Origin and Development of the Middlesex County Board of Social Services and Its Programs
New Jersey passed the “Old Age Relief Act” (now Chapter 7, Title 44 of the Revised Statutes) approved April 24, 1931 and effective January 2, 1932. This Act made it mandatory upon the counties to establish county welfare boards.
Since 1932, and especially with the enactment of the federal Social Security Act of 1935, the scope of services overseen by and the responsibilities of the Welfare Boards have increased dramatically. They now administer, within the geographic area of the county, the programs of Work First NJ Temporary Assistance to Needy Families and General Assistance, SNAP (Food Stamp program), NJ Family Care (Medicaid), Housing, and other programs.
Development and Nature of Assistance Programs
Initially, County Welfare Agencies were created to administer programs dealing with Assistance for the Aged. However, the scope of services overseen by Welfare Boards increased dramatically with the enactment of the Federal Social Security Act, approved on August 14, 1935, provided for federal financial participation in three categorical assistance programs then in effect in many states, as authorized and administered under state laws. The three programs were: Old Age Assistance, Aid to Dependent Children, and Aid to the Blind. In 1950 Aid to the Permanently and Totally Blind was added, and in 1960, Medical Assistance for the Aged was added.
Over the years, programs have changed in name, breadth, and depth, and programs have been added.
The New Jersey Legislature enacted the New Jersey Medical Assistance and Health Services Act in 1968. The Medicaid Program is overseen by the Division of Medical Assistance and Health Services (DMAHS) within the New Jersey Department of Human Services. The Middlesex County Board of Social Services administers the Medicaid Program within its geographic borders.
Now called NJ FamilyCare Medicaid, which includes Medicaid for the Aged, Blind and Disabled, the programs provide health insurance for Middlesex County residents in a variety of living arrangements including assisted living facilities and long-term care centers. Income and/or asset limits apply to eligibility depending upon what level of care is required by the applicant.
The Food Stamp Program was established in 1939 as a way to build a bridge between farmers who had surplus produce and dairy products and the vast numbers of unemployed and under-nourished people living in the United States at the time. On October 1, 2008, after several iterations, the federal Food Stamp program was renamed the Supplemental Nutrition Assistance Program (SNAP). It remains under the administration of the U.S. Department of Agriculture (USDA). The program’s focus shifted to increase the food purchasing power of eligible households and improve the nutritional adequacy of the diets of low-income families. The amount of benefits an eligible household receives depends on the number of people in the household and the amount of income the household has.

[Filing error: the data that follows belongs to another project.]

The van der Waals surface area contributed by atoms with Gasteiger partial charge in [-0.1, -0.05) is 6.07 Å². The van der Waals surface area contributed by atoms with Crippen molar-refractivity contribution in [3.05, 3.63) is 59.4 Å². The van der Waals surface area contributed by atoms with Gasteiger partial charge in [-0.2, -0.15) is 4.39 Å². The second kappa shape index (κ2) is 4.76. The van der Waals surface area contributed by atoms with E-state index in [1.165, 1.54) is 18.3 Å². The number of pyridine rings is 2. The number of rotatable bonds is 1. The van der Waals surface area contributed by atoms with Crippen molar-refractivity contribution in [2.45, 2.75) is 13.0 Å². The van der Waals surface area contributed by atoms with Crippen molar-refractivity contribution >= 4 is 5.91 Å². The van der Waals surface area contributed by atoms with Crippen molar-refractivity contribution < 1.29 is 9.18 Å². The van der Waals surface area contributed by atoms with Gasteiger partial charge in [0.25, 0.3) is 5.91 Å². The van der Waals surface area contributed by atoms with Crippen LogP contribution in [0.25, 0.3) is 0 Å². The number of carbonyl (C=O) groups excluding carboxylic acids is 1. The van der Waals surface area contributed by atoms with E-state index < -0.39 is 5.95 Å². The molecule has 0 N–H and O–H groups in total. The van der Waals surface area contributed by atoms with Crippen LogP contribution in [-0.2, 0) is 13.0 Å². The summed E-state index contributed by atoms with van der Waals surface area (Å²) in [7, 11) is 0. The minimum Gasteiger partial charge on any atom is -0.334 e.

Work First New Jersey (WFNJ) is the State’s welfare reform program. WFNJ emphasizes work as the first step toward becoming self-sufficient and building a better, more secure life. The program was created by the Legislature in 1997 after Congress enacted the Federal Personal Responsibility and Work Opportunity Act of 1996 (PRWORA). In part, PRWORA established the Temporary Assistance for Needy Families (TANF) block grant program.
WFNJ’s purpose is to require all able-bodied recipients to seek gainful employment, and achieve self-sufficiency. WFNJ has two segments: the Temporary Assistance for Needy Families component, which encompasses families with dependent children; and General Assistance, which encompasses single adults and couples without dependent children. Both components are time-limited and considered a temporary cash subsidy to bridge the gap while individuals seek gainful employment and become self-sufficient.
Homeless clients eligible for Work First New Jersey General Assistance (WFNJ GA), Temporary Assistance for Needy Families (WFNJ TANF), or Supplemental Security Income (SSI) may be assisted with shelter and emergency services. Services may include the payment of overdue rent or mortgage, utility payments, or placement in temporary shelter.
The Services Department monitors and responds to complaints for 54 Rooming Houses, three Boarding Houses, and two Residential Health Care Facilities (RCHF). Rooming houses, boarding homes, and free-standing residential health care facilities are licensed by the New Jersey Department of Community Affairs. The State of New Jersey has charged the County Welfare Agency with responsibilities for ensuring the facilities are in compliance with State regulations.
The purpose of this program is to locate non-custodial parents, establish paternity, and establish and enforce support obligations. This includes medical support owed by non-custodial parents to their children and the spouse, or former spouse, with whom the children may reside. The program provides services to both public assistance and non-public assistance clients, including families who are receiving or formerly received assistance under the Temporary Assistance for Needy Families (TANF), Foster Care, and Medicaid programs, as well as any other families who apply for services.
The Investigative Department is responsible for maintaining program integrity in all eligibility programs offered by the Middlesex County Board of Social Services. All charges of fraudulent activity are investigated.